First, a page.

Wok a mess!

Rice stored at the wrong temperature. Below - The China Town Restaurant on Coronation Street, Blackpool.

Rice stored at the wrong temperature. Below - The China Town Restaurant on Coronation Street, Blackpool.

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A restaurant owner has been fined after rat droppings were found by grime busters behind a freezer in a Chinese restaurant.

The food hygiene inspectors also found a container of rice in the kitchen which had been cooked the day before at the China Town Restaurant.

The China Town Restaurant on Coronation Street, Blackpool.

The China Town Restaurant on Coronation Street, Blackpool.

The walls and floors were greasy, utensils and a hand basin were dirty and genetically modified foodstuff was being used without notifying customers at the restaurant on Coronation Street, Blackpool, a court heard.

Proprietor, Hok Chung, 53, who lives above the restaurant, pleaded guilty to eight offences of breaching food hygiene laws.

He was fined £875 with £330 costs and ordered to pay £20 victims’ surcharge by Blackpool magistrates.

Presiding magistrate, Christine Hamilton, told Chung: “We have a great deal of concern over this matter because of public health concerns.”

Lee Petrak, prosecuting for Blackpool Council, said food hygiene officers visited the China Town Restaurant on April 5 this year and found rat droppings, which appeared to have been there for some time, behind a chest freezer.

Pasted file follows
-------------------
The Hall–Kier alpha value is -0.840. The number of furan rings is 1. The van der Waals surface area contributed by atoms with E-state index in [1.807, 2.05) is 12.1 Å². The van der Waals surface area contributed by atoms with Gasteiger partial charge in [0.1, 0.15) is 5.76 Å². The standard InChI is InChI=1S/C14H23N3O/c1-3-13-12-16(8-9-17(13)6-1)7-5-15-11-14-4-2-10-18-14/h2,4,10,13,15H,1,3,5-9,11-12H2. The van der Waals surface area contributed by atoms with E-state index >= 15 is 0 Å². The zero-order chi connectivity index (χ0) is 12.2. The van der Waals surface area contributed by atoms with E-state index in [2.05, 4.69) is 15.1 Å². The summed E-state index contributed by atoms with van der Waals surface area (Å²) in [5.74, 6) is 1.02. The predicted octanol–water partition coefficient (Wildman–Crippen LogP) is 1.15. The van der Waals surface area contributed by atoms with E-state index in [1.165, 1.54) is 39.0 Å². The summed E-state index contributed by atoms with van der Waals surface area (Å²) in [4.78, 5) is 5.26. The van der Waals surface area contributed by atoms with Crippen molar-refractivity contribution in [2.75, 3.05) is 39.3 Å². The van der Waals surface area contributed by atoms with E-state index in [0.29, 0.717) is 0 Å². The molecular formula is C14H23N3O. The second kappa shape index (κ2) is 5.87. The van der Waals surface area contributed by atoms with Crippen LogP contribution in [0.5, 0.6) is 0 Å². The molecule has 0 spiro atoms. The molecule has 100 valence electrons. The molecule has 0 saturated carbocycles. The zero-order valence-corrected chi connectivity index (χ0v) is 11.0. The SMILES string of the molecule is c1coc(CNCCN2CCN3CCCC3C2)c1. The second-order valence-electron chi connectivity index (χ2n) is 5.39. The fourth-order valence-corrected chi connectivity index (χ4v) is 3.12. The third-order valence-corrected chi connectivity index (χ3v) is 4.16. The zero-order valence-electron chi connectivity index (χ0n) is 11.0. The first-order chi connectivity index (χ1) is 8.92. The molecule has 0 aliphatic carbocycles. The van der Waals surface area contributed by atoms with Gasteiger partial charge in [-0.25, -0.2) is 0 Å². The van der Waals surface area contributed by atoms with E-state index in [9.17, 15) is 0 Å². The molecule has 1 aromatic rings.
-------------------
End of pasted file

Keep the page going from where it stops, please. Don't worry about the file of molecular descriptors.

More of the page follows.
Rice cooked the day before was found in a colander and not at the correct temperature.

A hand basin was filthy, bare bricks were exposed on a wall, unprotected food touched the bottom of a freezer which could have caused cross-contamination and there were no notices telling customers genetically modified oil was being used in cooking.

Chung told magistrates, through an interpreter speaking Mandarin, that the restaurant had now been thoroughly cleaned and repaired.

He added that the rice mentioned by the food inspectors had been due to be thrown away, but had been too hot at that time to put in the bin.

He had agreed to the food inspectors’ request to throw the rice away, as it could be harmful to eat.

Chung said he usually operated the business alone except when it was the season and he employed part-time workers.

He said he did not know about the oil and he had bought it from the cash and carry.

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